CHARLESTON, W.Va. — A West Virginia government review of a class photo showing trainees for Department of Corrections jobs making “Nazi salutes” has concluded that most did so out of ignorance.
The salute began with one student who started it as a joke, was embraced by the instructor who later said “it’s because I’m a hard-ass like Hitler” and concluded with a disturbing image of uniformed class members on state letterhead.
“The investigation to this point reflects that, with some possible exceptions, participation in the conduct was largely based on ignorance, along with a remarkable and appalling lack of judgment,” according to the introduction of report findings distributed today.
“Nonetheless, we expect and demand that our employees act in a way that contributes to an environment of respect and professionalism among our ranks.”
The photograph showing more than 30 trainees for jobs in West Virginia’s jail system drew expressions of shock and disgust when a blurred version was released by state officials Dec. 5.
“Messages that reflect hate, intimidation, and discriminatory beliefs have no place in our workplace, and are incompatible with our mission to protect both our incarcerated population and the citizens of West Virginia,” state Corrections Commissioner Betsy Jividen wrote in an introduction to today’s released report.
The investigation was the result of 75 interviews. The state publicly released six pages of materials, including an executive summary, but not a full report. Today’s release did not include an unaltered image of the class photo or a list of class members.
The posed group shot depicts most class members making the salute with outstretched arms and an open, out-facing hand often associated with Nazis. Some class members are making a closed fist salute, though.
The photo, shown on letterhead with the state symbol, is titled “Hail Byrd.” The instructor, Karrie Byrd, taught several classes, including “Cultural Diversity.”
Firings and suspensions
Byrd was fired along with two other staff members. Four academy instructors known to have seen the photograph without reporting its contents have been recommended for suspension without pay.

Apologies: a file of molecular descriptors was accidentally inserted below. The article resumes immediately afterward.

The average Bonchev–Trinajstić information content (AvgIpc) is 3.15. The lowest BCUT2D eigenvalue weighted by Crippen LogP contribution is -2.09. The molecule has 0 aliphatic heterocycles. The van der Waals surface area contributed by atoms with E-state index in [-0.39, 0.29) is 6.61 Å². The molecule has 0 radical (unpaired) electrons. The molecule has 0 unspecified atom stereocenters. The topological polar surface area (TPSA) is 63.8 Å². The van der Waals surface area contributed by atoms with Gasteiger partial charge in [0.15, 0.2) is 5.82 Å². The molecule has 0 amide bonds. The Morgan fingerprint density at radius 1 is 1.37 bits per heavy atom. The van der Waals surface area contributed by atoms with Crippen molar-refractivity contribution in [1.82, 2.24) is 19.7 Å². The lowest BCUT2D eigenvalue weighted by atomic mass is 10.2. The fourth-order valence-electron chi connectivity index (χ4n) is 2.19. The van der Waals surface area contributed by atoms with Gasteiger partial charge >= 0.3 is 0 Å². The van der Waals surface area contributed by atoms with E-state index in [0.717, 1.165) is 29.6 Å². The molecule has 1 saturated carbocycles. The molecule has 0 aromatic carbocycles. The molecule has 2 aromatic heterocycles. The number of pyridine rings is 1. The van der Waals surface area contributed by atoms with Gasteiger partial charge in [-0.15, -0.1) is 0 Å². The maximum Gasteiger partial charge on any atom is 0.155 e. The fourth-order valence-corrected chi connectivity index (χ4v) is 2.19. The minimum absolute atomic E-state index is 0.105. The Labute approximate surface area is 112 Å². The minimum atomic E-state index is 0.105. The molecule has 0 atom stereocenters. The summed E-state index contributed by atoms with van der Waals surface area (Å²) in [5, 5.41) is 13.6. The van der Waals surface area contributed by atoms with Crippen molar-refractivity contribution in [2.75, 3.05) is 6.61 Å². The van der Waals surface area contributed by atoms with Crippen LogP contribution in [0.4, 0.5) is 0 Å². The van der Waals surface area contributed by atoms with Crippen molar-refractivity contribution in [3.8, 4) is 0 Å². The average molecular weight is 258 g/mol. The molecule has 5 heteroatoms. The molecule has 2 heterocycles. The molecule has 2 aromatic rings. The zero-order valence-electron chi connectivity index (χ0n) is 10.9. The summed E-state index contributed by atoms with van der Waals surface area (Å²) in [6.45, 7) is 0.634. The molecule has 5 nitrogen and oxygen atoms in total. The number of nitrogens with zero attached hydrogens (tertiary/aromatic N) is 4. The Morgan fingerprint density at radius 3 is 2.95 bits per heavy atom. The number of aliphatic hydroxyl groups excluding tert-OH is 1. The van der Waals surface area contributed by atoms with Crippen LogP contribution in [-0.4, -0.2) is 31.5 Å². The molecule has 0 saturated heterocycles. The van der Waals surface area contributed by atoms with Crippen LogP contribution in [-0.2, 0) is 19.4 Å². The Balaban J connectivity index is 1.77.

And all of the class members making either an open-handed or closed-handed salute in the photograph are being recommended for firing.
The report notes that some posed unwillingly, following what they perceived to be an order from Instructor Byrd to do the “Hail Byrd” because they feared they would not graduate, or would be disciplined for failure to follow the order of a superior.
“Nonetheless, their conduct, without question, has also resulted in the far-reaching and harmful perceptions that are the antithesis of the values we strive to attain,” according to recommendations from state Military Affairs and Public Safety Secretary Jeff Sandy to Gov. Jim Justice.
.@jsandyWV, @WVDMAPS Secretary, talks with @HoppyKercheval about Governor Jim Justice’s decision for action on the Nazi salute group photo which came from a WVDNR training class. WATCH: https://t.co/wkudfIAoe1 pic.twitter.com/QIgMP5DSrO
— MetroNews (@WVMetroNews) December 30, 2019
Justice, in a statement issued from his office, said he has approved the recommendations.
“As I said from the beginning, I condemn the photo of Basic Training Class 18 in the strongest possible terms,” Justice stated.
“I also said that this act needed to result in real consequences – terminations and dismissals. This kind of behavior will not be tolerated on my watch in any agency of State government.”
How it started
The report concluded that the hand gesture started the second or third week of the training class with one class member and then others following along “as a sign of respect for Byrd.”
“Several cadets recognized it for its historical implications and refused to go along with the class. Others who knew the implications of the gesture felt pressure to fit in and joined in.”
Sandy, the public safety secretary speaking today on “Talkline,” said that if the instructor had made clear this was inappropriate, “it could have been stopped within 10 seconds.”
Instead, the practice continued.
“Those voicing concerns were assured by those comfortable with the gesture, that since there was no racial motivation on their part, the gesture was acceptable,” according to the report.
Again, the uncomfortable students could have taken their concerns up the chain of command to stop the situation, Sandy said.